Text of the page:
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Growing Citrus Indoors

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Growing Citrus Indoors

Have you ever thought how fun it would be to have your own lemon tree or an orange tree in your own home?  The flowers of citrus plants are delightfully fragrant, usually with thick snow white petals on flowers that pollenate, seemingly, like magic. We have been growing citrus trees, in pots, here at the Kemper Center for quite a few years now.

We had a calamondin orange tree (Citrus x calamondin) for about five or six years. It was just a 6 inch cutting when we began. The fact that it was a cutting from a mature tree meant that it could produce fruit without the six or more year wait for a seedling to be mature enough to produce flowers.  As the calamondin grew in size we gradually took it outside in the summer time. The calamondin orange tree is now over 5 feet tall and is over in the Linnean House, full of flowers. 

In our Kitchen Garden we have grown multiple citrus from seed. At this time we have a small Key lime (Citrus aurantiifolia). This is a plant that we started from the seed of the fruit purchased at the grocery store. Because this plant is a seedling and not mature enough to produce flowers and fruit it may be from 4 to 8 years before it is mature enough to produce limes.

We also have a giant lemon (Citrus ‘Ponderosa’) (pictured). This lemon tree produces flowers and fruit all year round. It takes nearly three months for a pollenated flower to produce a lemon. These lemons mature to a size about that of a grapefruit. However, the tree is only about two and one half feet tall.

Citrus need sufficient water for new growth, flowers and to produce fruit that have an extremely high, moisture content.  When watering citrus at a rate to meet their needs, it is important for the container to be porous. In plastic pots, the top of the soil may appear dry when soil at the bottom of the pot is still wet. The plastic does not allow the roots at the bottom of the pot to retain sufficient oxygen and that often leads to rotting roots. That is why terracotta flower pots work so well, because they are porous and allow the roots to have moisture and oxygen at the same time.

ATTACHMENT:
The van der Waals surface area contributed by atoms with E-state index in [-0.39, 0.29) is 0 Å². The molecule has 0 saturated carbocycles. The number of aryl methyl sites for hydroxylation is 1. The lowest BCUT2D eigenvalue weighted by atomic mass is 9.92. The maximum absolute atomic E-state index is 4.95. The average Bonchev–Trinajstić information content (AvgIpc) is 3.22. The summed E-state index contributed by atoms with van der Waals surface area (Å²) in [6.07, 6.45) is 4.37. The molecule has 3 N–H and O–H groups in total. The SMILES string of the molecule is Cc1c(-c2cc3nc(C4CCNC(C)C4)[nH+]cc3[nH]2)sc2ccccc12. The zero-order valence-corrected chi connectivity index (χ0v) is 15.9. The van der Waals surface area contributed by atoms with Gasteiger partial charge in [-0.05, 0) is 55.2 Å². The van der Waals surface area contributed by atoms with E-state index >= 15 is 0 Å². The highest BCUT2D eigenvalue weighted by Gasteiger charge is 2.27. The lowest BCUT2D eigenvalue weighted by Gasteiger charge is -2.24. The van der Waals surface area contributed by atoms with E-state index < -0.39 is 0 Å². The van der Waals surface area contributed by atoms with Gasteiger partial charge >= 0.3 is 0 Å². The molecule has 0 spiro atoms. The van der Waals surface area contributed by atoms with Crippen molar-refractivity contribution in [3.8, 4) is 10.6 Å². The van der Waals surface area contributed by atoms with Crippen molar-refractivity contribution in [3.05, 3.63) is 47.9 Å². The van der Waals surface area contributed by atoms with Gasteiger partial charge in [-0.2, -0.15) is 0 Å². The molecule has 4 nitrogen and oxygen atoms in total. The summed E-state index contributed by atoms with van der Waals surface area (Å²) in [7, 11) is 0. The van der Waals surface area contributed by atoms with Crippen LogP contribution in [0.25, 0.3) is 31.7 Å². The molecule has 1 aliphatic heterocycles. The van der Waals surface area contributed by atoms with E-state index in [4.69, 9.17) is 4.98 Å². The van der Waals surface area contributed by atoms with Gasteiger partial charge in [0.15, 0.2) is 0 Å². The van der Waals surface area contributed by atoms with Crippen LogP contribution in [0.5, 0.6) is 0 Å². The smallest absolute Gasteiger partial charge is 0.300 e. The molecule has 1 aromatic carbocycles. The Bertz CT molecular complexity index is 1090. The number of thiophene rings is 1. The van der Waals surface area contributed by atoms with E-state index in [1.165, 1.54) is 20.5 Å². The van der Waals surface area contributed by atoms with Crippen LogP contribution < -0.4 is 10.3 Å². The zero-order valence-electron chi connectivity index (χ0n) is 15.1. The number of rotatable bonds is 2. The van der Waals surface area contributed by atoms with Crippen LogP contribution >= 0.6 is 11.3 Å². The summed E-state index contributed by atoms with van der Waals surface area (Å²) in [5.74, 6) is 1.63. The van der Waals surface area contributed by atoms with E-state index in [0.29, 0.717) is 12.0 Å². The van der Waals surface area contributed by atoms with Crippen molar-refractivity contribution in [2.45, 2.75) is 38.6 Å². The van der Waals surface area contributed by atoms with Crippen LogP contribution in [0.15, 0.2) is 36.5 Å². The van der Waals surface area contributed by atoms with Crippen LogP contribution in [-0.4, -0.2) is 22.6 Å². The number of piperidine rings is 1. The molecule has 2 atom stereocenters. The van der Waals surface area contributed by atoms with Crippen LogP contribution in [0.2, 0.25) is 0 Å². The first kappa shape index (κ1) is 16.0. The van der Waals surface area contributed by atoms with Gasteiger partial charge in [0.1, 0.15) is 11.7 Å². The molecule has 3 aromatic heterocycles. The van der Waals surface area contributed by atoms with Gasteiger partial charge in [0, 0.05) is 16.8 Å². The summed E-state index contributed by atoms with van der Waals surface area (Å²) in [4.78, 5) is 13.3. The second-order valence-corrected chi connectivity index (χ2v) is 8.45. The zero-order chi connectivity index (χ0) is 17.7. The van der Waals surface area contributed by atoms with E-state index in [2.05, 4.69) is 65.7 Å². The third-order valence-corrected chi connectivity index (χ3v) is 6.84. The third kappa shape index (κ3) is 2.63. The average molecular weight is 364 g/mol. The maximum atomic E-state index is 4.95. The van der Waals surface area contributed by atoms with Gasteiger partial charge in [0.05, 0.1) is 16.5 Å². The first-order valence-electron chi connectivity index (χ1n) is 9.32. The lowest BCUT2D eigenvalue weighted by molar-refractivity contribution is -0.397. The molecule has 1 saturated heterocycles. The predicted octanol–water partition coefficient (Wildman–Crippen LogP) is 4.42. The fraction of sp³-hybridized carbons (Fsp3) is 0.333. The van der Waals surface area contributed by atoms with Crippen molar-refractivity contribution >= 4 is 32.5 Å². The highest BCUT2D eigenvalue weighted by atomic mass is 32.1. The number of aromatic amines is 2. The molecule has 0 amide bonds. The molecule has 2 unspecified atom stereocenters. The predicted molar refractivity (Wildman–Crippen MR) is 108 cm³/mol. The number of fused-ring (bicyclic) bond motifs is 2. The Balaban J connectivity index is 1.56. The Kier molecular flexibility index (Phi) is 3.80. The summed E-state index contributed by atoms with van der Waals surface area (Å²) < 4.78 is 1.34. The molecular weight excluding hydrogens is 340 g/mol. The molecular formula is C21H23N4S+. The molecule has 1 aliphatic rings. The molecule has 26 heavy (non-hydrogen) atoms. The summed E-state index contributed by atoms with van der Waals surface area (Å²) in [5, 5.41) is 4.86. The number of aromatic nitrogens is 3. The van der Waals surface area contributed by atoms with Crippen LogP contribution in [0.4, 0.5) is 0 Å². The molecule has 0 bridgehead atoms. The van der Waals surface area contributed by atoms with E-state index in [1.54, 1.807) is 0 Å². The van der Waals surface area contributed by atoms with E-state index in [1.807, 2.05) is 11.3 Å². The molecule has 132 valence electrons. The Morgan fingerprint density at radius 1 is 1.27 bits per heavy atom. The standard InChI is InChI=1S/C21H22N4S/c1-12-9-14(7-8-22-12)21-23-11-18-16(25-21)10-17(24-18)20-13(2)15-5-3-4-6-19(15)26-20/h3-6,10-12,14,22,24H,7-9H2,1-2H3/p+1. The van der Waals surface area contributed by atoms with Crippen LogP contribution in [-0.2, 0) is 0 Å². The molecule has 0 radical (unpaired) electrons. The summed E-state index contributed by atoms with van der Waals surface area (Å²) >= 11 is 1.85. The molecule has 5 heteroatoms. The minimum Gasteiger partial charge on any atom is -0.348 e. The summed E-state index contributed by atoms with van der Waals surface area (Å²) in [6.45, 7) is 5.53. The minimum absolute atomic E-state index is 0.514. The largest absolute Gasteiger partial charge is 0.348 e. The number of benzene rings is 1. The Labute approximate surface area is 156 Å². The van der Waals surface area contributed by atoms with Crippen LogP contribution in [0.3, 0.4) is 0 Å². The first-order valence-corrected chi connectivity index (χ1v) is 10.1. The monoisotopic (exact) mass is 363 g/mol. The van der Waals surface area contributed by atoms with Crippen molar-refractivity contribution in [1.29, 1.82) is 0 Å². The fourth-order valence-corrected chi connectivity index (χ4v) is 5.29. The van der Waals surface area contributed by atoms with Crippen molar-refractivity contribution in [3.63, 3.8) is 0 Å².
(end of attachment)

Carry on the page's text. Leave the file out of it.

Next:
Our plants here at the Kemper Center are growing in a bark based potting mix with some calcined clay added. This is a clay product that looks like kitty litter but it has no added chemicals. Calcined means that it is baked at a really hot temperature. This makes the clay very stable in the soil. The calcined clay works by absorbing excess moisture while still leaving the moisture available to the plant.  

The food or fertilizer that you supply for citrus can make a big difference in how well they grow. A complete fertilizer with micronutrients is important. Most soils have sufficient calcium, however, most potting soils do not. Also, many fertilizers are lacking calcium. An easy way to supply the extra calcium needed for good flower and fruit production is by adding eggshells to the soil. Eggshells left to dry naturally in a brown paper lunch bag, scrunched up and added to the soil is like “Mother Nature’s slow release calcium.” One other supplement that is very beneficial to citrus is potassium silicate.  Potassium silicate makes the cell walls of the leaves much stronger and can make the plant more tolerant to drought, disease, and insects. This comes in liquid form by several different brand names, that you can mix with water or as greensand.  Greensand is a natural product that is from certain locations often near the sea coast that naturally has potassium silicate in it, along with other trace minerals. These two supplements together can work like a magic potion for citrus plants grown in containers.

Many garden centers are now offering a variety of different citrus and one may be right for you. To see our giant lemon, key lime and our other exhibits, come and visit the Kemper Center for Home Gardening. 

Jane Roth
Horticulture Assistant Kemper Center for Home Gardening

Posted in: Summer | Tags: orange , citrus , indoor plants | Comments (0) | View Count: (5339)
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